A new report said that the majority of the world’s retail banks have no plans to use social media in any way.
Ovum, the technology arm of London-based Datamonitor, said its research found that 6% of retail banks internationally use social media to deal with customer queries and only 1% more plan to add that function this year or next.
The study found that 14% currently use social media for marketing, with another 12% planning to do so by the end of 2012.
Fully 60% said they have no plans to use social media in any way.
"We feel that this attitude from retail banks toward social media is a major issue in an era of aggressive competition," said Ovum analyst Martha Bennett.
"The banks without a social media strategy are being shortsighted and are placing themselves in a dangerous and vulnerable position compared to competitors who have realized that social media can and must play an intrinsic role in their business," Bennett said.
She cited three U.S. banks–Citi, Bank of America and Wells Fargo–for their use of the channel, adding that they and the U.K.’s First Direct and Rabobank in the Netherlands "are still feeling their way and their strategy is very much a work in progress."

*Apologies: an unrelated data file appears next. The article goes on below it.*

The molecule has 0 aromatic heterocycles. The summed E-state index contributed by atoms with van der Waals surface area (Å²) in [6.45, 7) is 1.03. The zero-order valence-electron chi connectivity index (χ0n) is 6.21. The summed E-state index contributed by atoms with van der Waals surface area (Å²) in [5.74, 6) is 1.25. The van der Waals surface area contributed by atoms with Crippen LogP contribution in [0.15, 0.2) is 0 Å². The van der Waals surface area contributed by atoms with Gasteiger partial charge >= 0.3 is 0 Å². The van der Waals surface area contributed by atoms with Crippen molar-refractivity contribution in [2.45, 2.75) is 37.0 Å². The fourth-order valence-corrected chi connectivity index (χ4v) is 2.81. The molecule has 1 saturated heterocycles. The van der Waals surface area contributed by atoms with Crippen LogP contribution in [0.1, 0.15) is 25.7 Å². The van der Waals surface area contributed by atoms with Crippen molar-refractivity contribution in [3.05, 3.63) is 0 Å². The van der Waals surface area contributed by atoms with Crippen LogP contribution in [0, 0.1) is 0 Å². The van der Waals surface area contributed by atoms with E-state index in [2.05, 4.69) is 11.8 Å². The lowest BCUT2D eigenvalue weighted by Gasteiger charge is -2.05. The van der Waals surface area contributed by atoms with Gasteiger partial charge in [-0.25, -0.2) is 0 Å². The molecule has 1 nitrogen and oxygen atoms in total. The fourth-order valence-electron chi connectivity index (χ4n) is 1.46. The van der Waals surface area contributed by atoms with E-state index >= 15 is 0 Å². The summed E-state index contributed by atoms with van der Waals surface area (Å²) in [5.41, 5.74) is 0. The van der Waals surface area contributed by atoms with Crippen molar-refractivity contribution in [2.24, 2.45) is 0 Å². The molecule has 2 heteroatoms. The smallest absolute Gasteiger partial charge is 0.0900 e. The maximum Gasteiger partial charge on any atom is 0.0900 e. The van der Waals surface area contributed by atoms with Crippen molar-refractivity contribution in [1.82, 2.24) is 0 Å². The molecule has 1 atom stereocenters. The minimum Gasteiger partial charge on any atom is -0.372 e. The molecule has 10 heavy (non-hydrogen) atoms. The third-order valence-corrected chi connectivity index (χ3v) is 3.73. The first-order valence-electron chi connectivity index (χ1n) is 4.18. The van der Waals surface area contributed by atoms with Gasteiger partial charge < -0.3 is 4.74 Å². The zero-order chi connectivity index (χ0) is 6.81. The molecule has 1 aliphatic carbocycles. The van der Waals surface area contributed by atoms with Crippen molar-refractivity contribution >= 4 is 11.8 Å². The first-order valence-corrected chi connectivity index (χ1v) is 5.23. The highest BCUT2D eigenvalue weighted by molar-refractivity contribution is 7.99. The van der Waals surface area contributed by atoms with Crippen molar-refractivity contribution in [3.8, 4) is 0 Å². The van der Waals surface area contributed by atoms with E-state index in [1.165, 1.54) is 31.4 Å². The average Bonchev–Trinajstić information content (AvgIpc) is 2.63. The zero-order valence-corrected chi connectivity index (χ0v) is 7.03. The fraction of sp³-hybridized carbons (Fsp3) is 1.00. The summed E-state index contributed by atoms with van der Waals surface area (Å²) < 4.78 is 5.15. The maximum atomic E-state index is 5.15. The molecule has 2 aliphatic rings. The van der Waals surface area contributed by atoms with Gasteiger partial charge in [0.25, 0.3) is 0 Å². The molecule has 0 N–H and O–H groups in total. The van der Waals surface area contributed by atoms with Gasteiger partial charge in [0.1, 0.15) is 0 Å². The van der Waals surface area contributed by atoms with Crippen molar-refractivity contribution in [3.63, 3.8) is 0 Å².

Bennett added, "These banks have been justifiably held up as industry leaders for their use of social media, however there is not universal acceptance that social media is either important or suitable for retail banks."
She concluded, "Consumers are not averse to receiving promotional messages via social media or using it for customer service inquiries, so a massive opportunity to rebuild the confidence in the sector that is so desperately needed is being ignored."
Ovum conducts 400,000 interviews a year with technology and telecom decision makers.